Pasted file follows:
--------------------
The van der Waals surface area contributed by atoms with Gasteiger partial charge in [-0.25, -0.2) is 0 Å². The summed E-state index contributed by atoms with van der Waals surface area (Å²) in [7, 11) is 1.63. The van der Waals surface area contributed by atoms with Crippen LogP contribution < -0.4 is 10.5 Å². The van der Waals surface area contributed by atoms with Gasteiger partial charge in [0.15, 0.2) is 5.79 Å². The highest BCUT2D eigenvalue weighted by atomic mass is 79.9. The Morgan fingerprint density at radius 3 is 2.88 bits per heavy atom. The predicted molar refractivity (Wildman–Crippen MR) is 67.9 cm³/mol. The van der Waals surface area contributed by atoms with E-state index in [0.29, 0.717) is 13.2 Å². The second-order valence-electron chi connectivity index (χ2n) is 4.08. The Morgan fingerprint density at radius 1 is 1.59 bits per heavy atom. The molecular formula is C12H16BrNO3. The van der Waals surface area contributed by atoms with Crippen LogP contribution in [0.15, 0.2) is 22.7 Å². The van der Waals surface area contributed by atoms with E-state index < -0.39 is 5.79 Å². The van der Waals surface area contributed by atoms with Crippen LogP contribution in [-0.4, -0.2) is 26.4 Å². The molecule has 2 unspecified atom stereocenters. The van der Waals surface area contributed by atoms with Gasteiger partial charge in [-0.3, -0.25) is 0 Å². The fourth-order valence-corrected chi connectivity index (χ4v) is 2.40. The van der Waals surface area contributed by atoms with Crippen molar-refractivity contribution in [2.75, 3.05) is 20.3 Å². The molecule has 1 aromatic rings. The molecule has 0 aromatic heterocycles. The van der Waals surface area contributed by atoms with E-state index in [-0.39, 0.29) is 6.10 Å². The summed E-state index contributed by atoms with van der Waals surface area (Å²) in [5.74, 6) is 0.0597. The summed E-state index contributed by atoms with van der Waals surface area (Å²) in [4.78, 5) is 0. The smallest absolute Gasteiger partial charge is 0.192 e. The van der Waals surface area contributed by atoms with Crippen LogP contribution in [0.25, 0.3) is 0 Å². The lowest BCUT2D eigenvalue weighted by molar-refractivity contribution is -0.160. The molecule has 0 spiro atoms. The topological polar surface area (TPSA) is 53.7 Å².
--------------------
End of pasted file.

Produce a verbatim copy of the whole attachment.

The van der Waals surface area contributed by atoms with Gasteiger partial charge in [-0.25, -0.2) is 0 Å². The summed E-state index contributed by atoms with van der Waals surface area (Å²) in [7, 11) is 1.63. The van der Waals surface area contributed by atoms with Crippen LogP contribution < -0.4 is 10.5 Å². The van der Waals surface area contributed by atoms with Gasteiger partial charge in [0.15, 0.2) is 5.79 Å². The highest BCUT2D eigenvalue weighted by atomic mass is 79.9. The Morgan fingerprint density at radius 3 is 2.88 bits per heavy atom. The predicted molar refractivity (Wildman–Crippen MR) is 67.9 cm³/mol. The van der Waals surface area contributed by atoms with E-state index in [0.29, 0.717) is 13.2 Å². The second-order valence-electron chi connectivity index (χ2n) is 4.08. The Morgan fingerprint density at radius 1 is 1.59 bits per heavy atom. The molecular formula is C12H16BrNO3. The van der Waals surface area contributed by atoms with Crippen LogP contribution in [0.15, 0.2) is 22.7 Å². The van der Waals surface area contributed by atoms with E-state index < -0.39 is 5.79 Å². The van der Waals surface area contributed by atoms with Crippen LogP contribution in [-0.4, -0.2) is 26.4 Å². The molecule has 2 unspecified atom stereocenters. The van der Waals surface area contributed by atoms with Gasteiger partial charge in [-0.3, -0.25) is 0 Å². The fourth-order valence-corrected chi connectivity index (χ4v) is 2.40. The van der Waals surface area contributed by atoms with Crippen molar-refractivity contribution in [2.75, 3.05) is 20.3 Å². The molecule has 1 aromatic rings. The molecule has 0 aromatic heterocycles. The van der Waals surface area contributed by atoms with E-state index in [-0.39, 0.29) is 6.10 Å². The summed E-state index contributed by atoms with van der Waals surface area (Å²) in [5.74, 6) is 0.0597. The summed E-state index contributed by atoms with van der Waals surface area (Å²) in [4.78, 5) is 0. The smallest absolute Gasteiger partial charge is 0.192 e. The van der Waals surface area contributed by atoms with Crippen LogP contribution in [0.25, 0.3) is 0 Å². The lowest BCUT2D eigenvalue weighted by molar-refractivity contribution is -0.160. The molecule has 0 spiro atoms. The topological polar surface area (TPSA) is 53.7 Å².